Kazakhstan has seen a remarkable rise in the World Bank’s 2019 Doing Business index, climbing to 28th out of 190 countries.
Significant strides in cutting red tape, streamlining business registration and increasing protection for investors has propelled the country into the top 30 for the first time. In just five years Kazakhstan has climbed 25 places, leapfrogging leading economies such as France, Poland, Japan, Turkey and the Netherlands.
The World Bank’s flagship business report, which tracks the ease of doing business in different countries around the globe, singled out Kazakhstan as the ‘economy establishing best regulatory performance’ and noted its extensive protection of minority shareholder rights.
Because of the ambitious government programme of reforms, it now takes just five days to open a business in Kazakhstan, significantly faster than the regional average of 11 days. The World Bank notes that reforms continue to take place in the right areas in Kazakhstan, as it has now become even easier for small and medium businesses to operate.
In a clear sign of the priority Kazakhstan is placing on its location as a strategic land corridor linking Europe and Asia, trading across borders has been made even easier. In the last year, the government has introduced an electronic customs declaration system, as well as reducing customs administrative fees, two reforms the World Bank singled out for praise.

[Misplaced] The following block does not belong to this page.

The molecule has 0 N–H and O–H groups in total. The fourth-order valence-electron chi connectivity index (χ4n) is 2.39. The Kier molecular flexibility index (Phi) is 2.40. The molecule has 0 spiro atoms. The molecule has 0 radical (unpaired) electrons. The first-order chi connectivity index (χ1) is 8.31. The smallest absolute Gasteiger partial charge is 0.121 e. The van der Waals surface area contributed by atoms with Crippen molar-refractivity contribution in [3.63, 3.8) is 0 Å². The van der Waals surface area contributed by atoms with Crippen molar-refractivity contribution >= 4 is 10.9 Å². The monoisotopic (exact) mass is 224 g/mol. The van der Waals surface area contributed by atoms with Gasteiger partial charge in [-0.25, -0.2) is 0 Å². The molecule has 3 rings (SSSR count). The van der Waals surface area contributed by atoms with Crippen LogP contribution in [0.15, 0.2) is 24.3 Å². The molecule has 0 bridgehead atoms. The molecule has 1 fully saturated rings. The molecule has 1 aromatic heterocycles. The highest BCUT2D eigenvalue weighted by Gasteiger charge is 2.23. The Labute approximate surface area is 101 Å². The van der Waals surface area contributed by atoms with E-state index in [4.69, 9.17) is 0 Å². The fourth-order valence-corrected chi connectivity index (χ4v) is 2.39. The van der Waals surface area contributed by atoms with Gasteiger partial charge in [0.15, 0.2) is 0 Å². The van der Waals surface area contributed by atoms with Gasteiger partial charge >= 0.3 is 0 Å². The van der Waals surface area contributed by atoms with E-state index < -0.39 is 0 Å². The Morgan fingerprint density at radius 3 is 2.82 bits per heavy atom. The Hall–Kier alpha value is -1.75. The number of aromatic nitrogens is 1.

Kazakhstan’s extensive investment in its road and rail network now means that it takes just 14 days for goods to travel from China to Western Europe, three times faster than via traditional sea routes.
Kazakhstan has implemented a series of robust business reforms over the last decade and these are clearly taking effect. Kazakhstan is now one of only a handful of countries to reform across all Doing Business indicators since the report launched in 2004.
Kazakh Invest, the national company for attracting high-quality investment to Kazakhstan, recently spearheaded a series of global investment roadshows to highlight the country’s extensive regulatory reforms. According to the Doing Business report, nineteen economies in Europe and Central Asia implemented a total of 54 regulatory reforms aimed at improving the business environment throughout 2018.
The World Bank gave Kazakhstan credit in several areas including simplifying tax registration, social security registration and licencing, as well as streamlining the enforcement of contracts by introducing electronic court automation.
Kazakh Invest was established by the Government of Kazakhstan to support foreign direct investment into the country. From establishing links with local companies to supporting project maintenance and coordination, it provides a wide range of services to facilitate investment, acting as a ‘one-stop shop’ for all investment queries and needs.